Glenda Hatchett, was comfortable as a corporate attorney who rose through the ranks as a senior attorney at Delta Airlines. She had planned to retire from that company.
Glenda Hatchett, was comfortable as a corporate attorney who rose through the ranks as a senior attorney at Delta Airlines. She had planned to retire from that company. But, the community had different plans for Hatchett – or Judge Hatchett as the nation knows her from her syndicated television court show of the same name – then she realized her “purpose and passion intersected.”
“I was the highest ranking woman of color at (Delta) worldwide. I had two promotions within two years. I wasn’t going anywhere. I always thought that was my career path,” the Atlanta native told the Defender while in town for a roundtable discussion on the need for more volunteers for foster children.
After a woman who had been a juvenile court judge in the Atlanta jurisdiction for more than 20 years died, the community approached Hatchett about filling the void. She then did “yo-yo” prayers. “I was hesitant because in my mind, my life was pretty clear, I had figured out what my path was going to be. I prayed about it: ‘Lord, do you really want me to do it? Lord, you don’t really want me to give up this job?’” said Hatchett.
Becoming a judge was never an aspiration, but she decided to answer the call to make a difference in children’s lives.
A few months after taking the position, she was appointed chief presiding judge of the Fulton County, Georgia Juvenile Court, the first African American chief presiding judge of the state court and the department head of one of the country’s largest juvenile court systems.
She wanted to get a hold of the children who came through her court during their early teens, turn their lives around and hopefully wouldn’t see them in their adult years in the criminal system. “It’s the hardest job I’ve ever had. It was so radically different from being a corporate attorney. My court had the jurisdiction over all the children who were committing delinquent acts, but also the children who were battered, bruised and neglected. Not only did I see the 15-year-old paid assassin, but I also saw the child who was left in a dumpster to die, a child who had been beaten to near death by his stepfather,” she said passionately.
Seeing the multitude of children in and out of the courtroom each day, some who were in the foster system, prompted her to implement the Court Appointed Special Advocates organization in her court. The non-profit organization trains volunteers, age 21 and older, to work with foster children. Nationwide, about 800,000 children are in the foster system. On average, foster children spend more than two years in the child welfare system and can be moved as often as 15 times, negatively impacting their education, friendship and sense of belonging, said Jim Clune, marketing and media specialist for Seattle-based CASA.
There are roughly 16,000 children statewide in foster care. In Cook County, there are roughly 6,800. Of that total, nearly 80 percent are African American, according to the Department of Children and Family Services.
The organization’s volunteers – who must give a one-year commitment and give a minimum of 15 hours per month – spend time with the children, attend their court appointments and maintain contact with attorneys representing the children’s interests, among other things.
“So many of our children are coming into the system and the case workers are overwhelmed. CASA provides the extra eyes and ears for the children. They really touch a child. As small as that may seem, it’s huge if you’re a child. The uncertainty about what’s happening to them is put a little at ease when CASA is involved. I refer to them as an anchor in their lives,” said Hatchett, national spokeswoman for the organization.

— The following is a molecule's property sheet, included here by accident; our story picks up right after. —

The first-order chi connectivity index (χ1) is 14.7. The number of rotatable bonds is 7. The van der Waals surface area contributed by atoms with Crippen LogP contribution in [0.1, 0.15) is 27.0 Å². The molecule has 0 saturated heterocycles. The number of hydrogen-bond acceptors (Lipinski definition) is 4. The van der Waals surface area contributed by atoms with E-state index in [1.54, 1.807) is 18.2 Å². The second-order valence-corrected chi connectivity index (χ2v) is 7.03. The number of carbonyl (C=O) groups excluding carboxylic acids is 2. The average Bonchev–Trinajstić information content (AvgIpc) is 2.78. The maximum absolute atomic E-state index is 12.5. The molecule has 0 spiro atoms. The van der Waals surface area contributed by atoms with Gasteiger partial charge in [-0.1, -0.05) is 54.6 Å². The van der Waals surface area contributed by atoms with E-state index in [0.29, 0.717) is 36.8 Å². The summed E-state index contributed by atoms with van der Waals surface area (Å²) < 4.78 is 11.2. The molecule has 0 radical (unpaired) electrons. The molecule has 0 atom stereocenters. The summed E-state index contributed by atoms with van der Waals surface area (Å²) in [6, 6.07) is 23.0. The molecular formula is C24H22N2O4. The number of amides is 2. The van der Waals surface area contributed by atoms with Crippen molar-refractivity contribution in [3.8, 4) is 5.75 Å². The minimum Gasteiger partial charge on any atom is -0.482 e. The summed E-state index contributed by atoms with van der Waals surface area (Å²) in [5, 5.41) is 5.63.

An average 846 children enter the foster care system each day; in Chicago about 18 children each day enter the system, according to Clune.
There are 70,000 CASA volunteers nationwide, not nearly enough to handle the number of children in the system, Hatchett said, calling for more volunteers, especially African American volunteers, and men to step up and become a CASA volunteer.
She said there may be a huge misconception that being a foster parent is a woman’s job, and when the organization asks for volunteers, many think they’re asked to be foster parents. Not so, she said.
“We need volunteers to take a little time out to spend with a specific child in foster care. We’ve got to get more African Americans involved as volunteers. Our children are disproportionately affected. They represent about 15 percent of the total population, but make up about 35 percent of those in foster care,” said Hatchett. “So many of our boys are in the system. We need more male volunteers.” Hatchett said an effective method to educate the community is going “back to the basics” and using the pulpit.
“A lot of our people are in churches. That’s where a lot of work has been done in our community. If you go back to the Civil Rights Movement, the organization that went on was around the churches and congregations,” she said.
Clune said when CASA is involved, children are less likely to spend time in long-term foster care. Hatchett agreed, stressing how she’s seen firsthand the difference the organization has made in many children’s lives.
“We need more hands on deck,” she said.
As part of her work with the organization, she’s set up a parenting network Web site and One Million Dreams campaign to help keep children out of the criminal system.
“Ask a child what they want to do with their life, have them write it out in bold letters and post on their ceiling. It’ll be the first thing they see when they wake up and the last thing they see when they go to bed. We’re going to be in the business of posting our children’s dreams so we never have to post their bail,” said Hatchett.
Copyright 2010 Chicago Defender.